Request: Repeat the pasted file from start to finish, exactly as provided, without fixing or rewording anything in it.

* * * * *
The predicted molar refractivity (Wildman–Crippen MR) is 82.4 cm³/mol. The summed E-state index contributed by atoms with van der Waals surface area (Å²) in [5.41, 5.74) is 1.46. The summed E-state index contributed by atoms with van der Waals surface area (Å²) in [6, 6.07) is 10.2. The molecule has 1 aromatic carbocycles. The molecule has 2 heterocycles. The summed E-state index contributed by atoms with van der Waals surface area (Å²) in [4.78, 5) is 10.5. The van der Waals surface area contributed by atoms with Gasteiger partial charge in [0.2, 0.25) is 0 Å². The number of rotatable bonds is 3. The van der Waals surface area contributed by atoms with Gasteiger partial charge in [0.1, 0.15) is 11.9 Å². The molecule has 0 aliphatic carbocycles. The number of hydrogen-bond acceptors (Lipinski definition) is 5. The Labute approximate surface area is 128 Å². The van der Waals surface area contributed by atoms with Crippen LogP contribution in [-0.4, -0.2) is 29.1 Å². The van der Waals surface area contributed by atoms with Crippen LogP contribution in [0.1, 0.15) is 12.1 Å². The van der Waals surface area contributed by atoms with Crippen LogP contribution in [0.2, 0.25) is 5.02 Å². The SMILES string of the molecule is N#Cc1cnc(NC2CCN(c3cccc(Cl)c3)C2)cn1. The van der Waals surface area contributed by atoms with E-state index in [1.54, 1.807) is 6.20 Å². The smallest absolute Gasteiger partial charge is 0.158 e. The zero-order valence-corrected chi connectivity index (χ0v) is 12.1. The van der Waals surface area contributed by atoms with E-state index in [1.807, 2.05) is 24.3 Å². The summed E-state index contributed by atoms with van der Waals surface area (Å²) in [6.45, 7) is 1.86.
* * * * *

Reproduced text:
The predicted molar refractivity (Wildman–Crippen MR) is 82.4 cm³/mol. The summed E-state index contributed by atoms with van der Waals surface area (Å²) in [5.41, 5.74) is 1.46. The summed E-state index contributed by atoms with van der Waals surface area (Å²) in [6, 6.07) is 10.2. The molecule has 1 aromatic carbocycles. The molecule has 2 heterocycles. The summed E-state index contributed by atoms with van der Waals surface area (Å²) in [4.78, 5) is 10.5. The van der Waals surface area contributed by atoms with Gasteiger partial charge in [0.2, 0.25) is 0 Å². The number of rotatable bonds is 3. The van der Waals surface area contributed by atoms with Gasteiger partial charge in [0.1, 0.15) is 11.9 Å². The molecule has 0 aliphatic carbocycles. The number of hydrogen-bond acceptors (Lipinski definition) is 5. The Labute approximate surface area is 128 Å². The van der Waals surface area contributed by atoms with Crippen LogP contribution in [-0.4, -0.2) is 29.1 Å². The van der Waals surface area contributed by atoms with Crippen LogP contribution in [0.1, 0.15) is 12.1 Å². The van der Waals surface area contributed by atoms with Crippen LogP contribution in [0.2, 0.25) is 5.02 Å². The SMILES string of the molecule is N#Cc1cnc(NC2CCN(c3cccc(Cl)c3)C2)cn1. The van der Waals surface area contributed by atoms with E-state index in [1.54, 1.807) is 6.20 Å². The smallest absolute Gasteiger partial charge is 0.158 e. The zero-order valence-corrected chi connectivity index (χ0v) is 12.1. The van der Waals surface area contributed by atoms with E-state index in [1.807, 2.05) is 24.3 Å². The summed E-state index contributed by atoms with van der Waals surface area (Å²) in [6.45, 7) is 1.86.